5 Foods in the United States with “Swiss” in Their Name

During my time traveling this summer, I was reminded of several foods you can find in the United States that use the word “Swiss” in their name. Some are brand names, while others are terms commonly used to describe certain foods. Maybe you know them all?

Please keep in mind that this list is not meant to portray, in any way, Americans’ awareness of Swiss food (that would be a separate blog post!). Instead, I am purely sharing foods in the United States that use “Swiss” in their name. Here is my list of five foods that meet this criterion from my home country, in no particular order:

1. Swiss Cheese

In American supermarkets, if you look for “Swiss cheese,” you will find a white cheese with holes in it — either imported from Switzerland or made in the United States. For example, Land O Lakes sells an American-made Swiss cheese that you can purchase at deli counters. At a restaurant, you might ask for “a ham and Swiss sandwich.” In Switzerland, however, this cheese goes by the name of Emmentaler, after the region where it is made.

Two kinds of Swiss cheese. Except in the United States, Americans generally refer to the one on the right as “Swiss cheese.”

2. Swiss Miss Hot Cocoa

In the United States, when Americans hear “Swiss Miss,” they think of a popular hot cocoa mix. The boxes of Swiss Miss I recently saw at a New Hampshire supermarket included a special note on the label: “We use real milk from Wisconsin.” The state of Wisconsin is known for its dairy industry. We definitely had some Swiss Miss in our pantry from time to time when I was growing up in Minnesota.

Swiss Miss Hot Cocoa Mix, a popular brand name for hot cocoa in the United States.

3. Swiss Chard

In French-speaking Switzerland, this green leafy vegetable is referred to as côtes de bettes. In the Swiss canton of Ticino, where Italian is spoken, you call it Bietola da costa. Finally, in German-speaking Switzerland, it is known as Krautstiel or Mangold. To contrast, Americans refer to this vegetable as “Swiss chard,” or simply as “chard.” While not native to Switzerland, the story goes that it earned its moniker in the United States from a Swiss botanist named Koch, who coined its scientific name.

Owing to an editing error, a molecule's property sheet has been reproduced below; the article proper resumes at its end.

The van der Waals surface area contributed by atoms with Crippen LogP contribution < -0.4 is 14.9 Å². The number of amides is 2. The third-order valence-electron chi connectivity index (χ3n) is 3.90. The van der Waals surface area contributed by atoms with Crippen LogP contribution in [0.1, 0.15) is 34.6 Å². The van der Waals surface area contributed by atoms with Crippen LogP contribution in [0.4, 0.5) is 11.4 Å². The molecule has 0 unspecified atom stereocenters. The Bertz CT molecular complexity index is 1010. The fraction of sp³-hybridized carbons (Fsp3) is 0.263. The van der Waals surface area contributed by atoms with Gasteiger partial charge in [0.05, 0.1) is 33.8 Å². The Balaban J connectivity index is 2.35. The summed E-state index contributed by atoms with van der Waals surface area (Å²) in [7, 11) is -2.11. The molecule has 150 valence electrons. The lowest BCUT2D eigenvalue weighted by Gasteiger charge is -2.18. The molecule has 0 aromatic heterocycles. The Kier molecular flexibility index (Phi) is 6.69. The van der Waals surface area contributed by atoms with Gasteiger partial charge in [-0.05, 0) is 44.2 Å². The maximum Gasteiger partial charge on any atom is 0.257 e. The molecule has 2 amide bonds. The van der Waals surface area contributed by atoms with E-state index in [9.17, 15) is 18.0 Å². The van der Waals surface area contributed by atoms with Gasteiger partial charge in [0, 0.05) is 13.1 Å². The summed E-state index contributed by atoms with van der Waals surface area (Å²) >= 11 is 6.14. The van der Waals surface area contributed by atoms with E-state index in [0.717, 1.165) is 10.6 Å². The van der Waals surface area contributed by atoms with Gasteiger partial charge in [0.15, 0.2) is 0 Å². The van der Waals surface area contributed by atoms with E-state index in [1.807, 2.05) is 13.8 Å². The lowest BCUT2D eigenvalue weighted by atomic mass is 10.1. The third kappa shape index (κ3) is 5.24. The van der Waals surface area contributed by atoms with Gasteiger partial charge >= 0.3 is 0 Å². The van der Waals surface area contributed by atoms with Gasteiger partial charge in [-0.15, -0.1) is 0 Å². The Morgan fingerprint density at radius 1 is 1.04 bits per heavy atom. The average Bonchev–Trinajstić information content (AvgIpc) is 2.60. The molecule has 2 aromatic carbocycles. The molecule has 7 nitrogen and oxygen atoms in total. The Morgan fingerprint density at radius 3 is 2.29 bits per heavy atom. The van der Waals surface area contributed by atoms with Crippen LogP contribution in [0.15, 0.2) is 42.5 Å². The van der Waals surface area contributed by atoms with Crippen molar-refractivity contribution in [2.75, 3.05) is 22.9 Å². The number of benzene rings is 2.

Swiss chard for sale at Le Marché d’Anne-Sophie Pic at the Beau-Rivage Palace in Lausanne in 2016.

4. Swiss Rolls

A thin sponge cake spread with a soft, creamy or fruit filling that is rolled into a spiral is called a “Swiss roll” in the United States. You can make one at home or buy a store-bought version made by McKee Foods, the company that owns the Little Debbie brand. This company debuted its Swiss Roll in the early 1960s, after its owner and founder, O.D. McKee, went to a trade show in Europe. According to the company’s website, he saw a Swiss rolled-cake dessert that led him to introduce an American version, which has become a household name.

Little Debbie Swiss Rolls: “Inspired in Switzerland, Baked in America Since 1963”

5. Swiss Meringue

In American cuisine, there are three types of meringue — Swiss, French and Italian. According to Cooks Illustrated, you begin to make a Swiss meringue “by gently beating egg whites and sugar in a pan that sits above boiling water.” In the United States, Cooks Illustrated indicates that a Swiss meringue can be used in buttercream frosting. In Switzerland, this same process leads to those deliciously light, crisp baked meringues, particularly famous in Gruyères.

Sweet, airy and crisp meringues with whipped cream and ice cream at Frutal’s Tea Room in Meiringen, Switzerland — the supposed birthplace of meringues.

Have you tried all of these foods in the United States with “Swiss” in their name? Am I missing any others? If so, please leave a comment below or send me an email. Thanks!

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